I’ve talked about anger before on here. Others talk about anger and it makes me feel so very much better. To know that we aren’t in it alone. That wanting to be different is half the battle. It would be dishonest to pretend it doesn’t have a presence in our lives. The key is making sure it isn’t an overwhelming presence. And I don’t think that it is for us. Beyond the obvious cares we need to take with our health and wellness, I think the key is in talking about it and moving on. To not ruminate over it. To not be ashamed for being, and well; feeling human. To take that humanity and validate it in ourselves as well as others. To not let it consume my interpretation of how good of a mother I am or am even capable of being. To not let the mere fact of it arrest my own development in this journey. Because it is a journey. None of us are born mothers. I think talking about when we feel angry can lead to…happiness. Not happiness ever after- but an internal calm and ability to not make each molehill a mountain that we can’t bare to climb down from.

Anger happens.

Happiness happens.

Each day happens.

And hopefully the next day does too. There are no perfect mothers, just perfect moments within motherhood. And if we can climb down off our mountain those days will be there waiting for us- and if we can’t get to dinner on time yet again, hopefully we’ll at least find our way off the mountain in time to begin again.

Days gone by…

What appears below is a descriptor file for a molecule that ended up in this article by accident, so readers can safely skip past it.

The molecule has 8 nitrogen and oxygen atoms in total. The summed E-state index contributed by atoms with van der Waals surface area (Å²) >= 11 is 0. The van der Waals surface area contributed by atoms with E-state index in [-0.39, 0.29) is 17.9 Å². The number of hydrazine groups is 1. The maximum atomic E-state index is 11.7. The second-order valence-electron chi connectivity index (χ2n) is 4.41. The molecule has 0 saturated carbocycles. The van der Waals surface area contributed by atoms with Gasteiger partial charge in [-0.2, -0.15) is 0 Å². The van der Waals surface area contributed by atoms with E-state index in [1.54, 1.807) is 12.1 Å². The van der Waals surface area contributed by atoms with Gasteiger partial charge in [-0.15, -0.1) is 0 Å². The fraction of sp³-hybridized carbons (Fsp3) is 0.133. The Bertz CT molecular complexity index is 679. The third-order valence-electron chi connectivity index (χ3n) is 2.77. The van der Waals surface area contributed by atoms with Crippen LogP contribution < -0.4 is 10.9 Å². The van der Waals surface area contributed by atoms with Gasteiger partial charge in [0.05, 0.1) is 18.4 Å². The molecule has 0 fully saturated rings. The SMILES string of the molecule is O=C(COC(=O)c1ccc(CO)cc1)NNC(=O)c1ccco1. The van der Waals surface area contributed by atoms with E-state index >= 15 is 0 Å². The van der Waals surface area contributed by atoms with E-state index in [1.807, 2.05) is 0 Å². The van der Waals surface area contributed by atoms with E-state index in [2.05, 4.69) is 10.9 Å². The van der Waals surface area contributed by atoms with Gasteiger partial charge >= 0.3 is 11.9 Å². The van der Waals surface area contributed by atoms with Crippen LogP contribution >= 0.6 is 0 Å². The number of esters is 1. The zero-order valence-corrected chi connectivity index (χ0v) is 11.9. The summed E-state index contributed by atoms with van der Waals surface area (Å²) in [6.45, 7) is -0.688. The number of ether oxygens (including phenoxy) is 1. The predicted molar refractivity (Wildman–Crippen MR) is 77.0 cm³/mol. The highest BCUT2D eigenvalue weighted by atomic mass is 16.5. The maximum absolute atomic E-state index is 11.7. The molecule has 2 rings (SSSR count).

…at lightening speed. Between all the comings and goings, sippy cup washings, emptying of trash cans, reheating of frozen dinners, rewatchings of Frozen movies, chasing of little ones, sorting of orphan bags of socks (why do we repeatedly have more orphans than matches!?!?!?) and washing and rewashings of sandy, sweaty, markered and sauced, pink and purple sparkled leggings and shirts I lose my rhythm. And not because I’m wholly present in my day, but because I’m holding fast to the end corners of my day that are constantly flying out from under me leaving me in a pool of balls that were not only dropped but typically not picked up in the first place. And when that happens it is hard to know where to turn an ear to hear any sort of cadence to begin again with. Do I go back and edit and post the holidays and days that were special enough to capture in the first place, or do I just start from today in hopes of not getting farther behind. And in the time it takes to ponder that, someone falls down, someone gets their hair tugged, someone forgets how to share, an email comes in that needs to be answered, the smell that I can’t quite identify becomes abundantly clear and in need of removal, the bills spill out from the to-be-paid drawer, the alarm clock goes off and the day begins again. Thankfully. And thankfully the pictures continue to exist for editing and posting years after the moments they captured existed to bring me back to the blessedly sweeter scent of the blueberries that got mashed onto the white shirt that the Quail insisted on wearing, the sight of the freckled grin of a newly minted seven year old wobbling on roller skates as she rounds the wooden rink and the feel of the babies hands as she reaches to be picked up because she has noticed that she isn’t getting quite as many snuggles as she used to a few months back when she nursed more frequently.